A new approach to industrial strategy
Charles Seaford, James Meadway, Stewart Wallis, Tony Greenham, Victoria Johnson
30 March 2011
George Osborne’s Budget speech set lofty aspirations. He said it was about “reforming the nation’s economy, so it can have enduring growth, and jobs in the future.”
He wants a rebalanced, sustainable economy that promotes green employment. The Government’s Plan for Growth aims for “strong, sustainable and balanced growth that is more evenly shared across the country and between industries”.
These are fine words, and few would disagree with the aim. They are not, however, matched either by his analysis or action. Nowhere in the Budget or in The Plan for Growth is there any evidence that the business tax cuts, regulatory tweaks and relatively minor changes to public investment that are promised will deliver a major economic transformation. The Chancellor wants to ‘put fuel into the tank of the British economy’ and is spending £5 billion on tax cuts. But there is little point refueling a wreck.
The British economy is poor at creating new private sector jobs. Research by the Manchester Business School suggests that of the 1.3 million new jobs created during recovery from the last major recession, over half were due to public spending alone. Public sector employment increased, but so did employment, nominally in the private sector, that relied on public funding. 1.3 million manufacturing jobs were lost, but finance and banking created only 35,000 new posts. Public spending took up the slack.
If that pattern is repeated, even the optimistic official growth forecasts imply that only 780,000 new private sector jobs would be created. This would leave a shortfall of 520,000 jobs. Unemployment would remain stubbornly high, with poorer areas worse affected.
The evidence shows that successful attempts in the past to restructure an economy have relied on decisive and confident government action. Strategic government intervention will be needed to deliver it now. This requires a completely new approach to economic policy in general, and industrial policy in particular. This report starts to set out this approach.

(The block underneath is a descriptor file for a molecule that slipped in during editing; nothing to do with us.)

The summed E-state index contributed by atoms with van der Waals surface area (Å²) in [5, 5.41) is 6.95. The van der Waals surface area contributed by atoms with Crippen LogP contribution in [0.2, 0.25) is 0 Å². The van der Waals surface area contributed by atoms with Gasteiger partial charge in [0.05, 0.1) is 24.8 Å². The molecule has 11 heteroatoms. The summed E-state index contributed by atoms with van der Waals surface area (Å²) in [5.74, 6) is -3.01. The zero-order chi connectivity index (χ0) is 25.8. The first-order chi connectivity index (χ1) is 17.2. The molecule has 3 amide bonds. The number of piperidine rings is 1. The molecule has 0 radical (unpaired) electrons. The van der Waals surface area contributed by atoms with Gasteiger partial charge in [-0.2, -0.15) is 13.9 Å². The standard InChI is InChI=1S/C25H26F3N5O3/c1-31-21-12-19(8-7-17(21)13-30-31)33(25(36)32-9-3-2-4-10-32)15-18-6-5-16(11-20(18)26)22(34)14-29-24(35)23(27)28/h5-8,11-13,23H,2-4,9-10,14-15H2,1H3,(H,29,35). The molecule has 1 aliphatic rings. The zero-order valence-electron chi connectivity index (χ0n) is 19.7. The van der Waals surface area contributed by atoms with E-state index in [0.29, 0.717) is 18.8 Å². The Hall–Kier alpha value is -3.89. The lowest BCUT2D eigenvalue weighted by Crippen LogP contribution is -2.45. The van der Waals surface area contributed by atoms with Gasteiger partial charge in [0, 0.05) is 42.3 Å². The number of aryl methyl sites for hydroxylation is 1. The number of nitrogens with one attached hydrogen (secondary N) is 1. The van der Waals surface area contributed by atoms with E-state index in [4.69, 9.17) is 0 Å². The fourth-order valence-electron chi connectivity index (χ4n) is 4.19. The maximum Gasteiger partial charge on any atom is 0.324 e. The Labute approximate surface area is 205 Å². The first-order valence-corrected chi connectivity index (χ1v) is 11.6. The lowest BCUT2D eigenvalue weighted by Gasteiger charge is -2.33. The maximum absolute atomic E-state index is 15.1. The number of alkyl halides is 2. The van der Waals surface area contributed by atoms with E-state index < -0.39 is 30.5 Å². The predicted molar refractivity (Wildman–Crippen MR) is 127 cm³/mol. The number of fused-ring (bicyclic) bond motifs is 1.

The starting point has to be clear economic objectives anchored in wider social objectives. UK industrial policy has failed when clear objectives have been absent. It has worked best when there have been objectives that fitboth industry capability and wider social needs – as in the case of pharmaceuticals and aerospace.
These objectives need to be developed in a transparent and democratic way. They are about the direction of our society, not some narrow technocratic agenda. In this report we have developed the case for ten objectives that flow from three broad, progressive goals: high well-being, environmental sustainability and social justice (see Box 1). There should be discussion about whether or not these are the right objectives – but not, we hope, about whether there should be objectives in the first place.
Some industries will be better placed than others to achieve any set of objectives, and this should guide any government strategy for selective intervention.
Of course, the choice is constrained by the realities of international competition, but neither the choice of industries nor decisions about how they should develop are totally constrained. We can create advantage rather than simply passively accepting our place in the world. We recognise that this argument will make some uneasy. Until recently, it was presumed that government attempts to steer the economy towards any destination would end up destroying the engine needed to get there. We believe, however, that the opposite is the case.
National competitive advantage is rather like individual company competitive advantage: it relies on developing a level of specialisation that cannot easily be reproduced by our competitors. It requires us to build up a complex array of strategic, interrelated supplies, institutions and companies. Taken together and co-ordinated, these separate elements may constitute competitive advantage, even if individually they do not.
But why is government needed to create this advantage? It isn’t always — but sometimes it helps, for two reasons.
First, the benefits of this co-ordination flow to everyone involved, not just the initiator. This means that sometimes co-ordination is worthwhile for the whole of society but the necessary investment is not in any one firm’s interest. Government then has to step in.
Second, sometimes the costs involved for some companies outweigh the benefits – even once an industry is successful. Government involvement is needed to adjust incentives so that everyone benefits – otherwise one player may drop out and the whole system may fail.
Government may also have a crucial role to play in overcoming generally recognised market failures, and in ensuring that UK industry is not disadvantaged by the activities of other governments.
The following are seven lessons from past successes and failures, in the UK and Asia:
Policy makers need to build on lessons such as these, as well as on the kind of objectives set out below. The aim must be to develop an approach to industrial policy equal to the systemic challenges we face, together with institutional arrangements capable of applying this approach. nef (the new economics foundation) is embarking on a programme to do this, building on a range of existing work. It will be part of a broader analysis of the long term ‘Great Transition’ needed in the economy and society if we are to meet these twenty-first century challenges.
Ten objectives of a progressive economic policy
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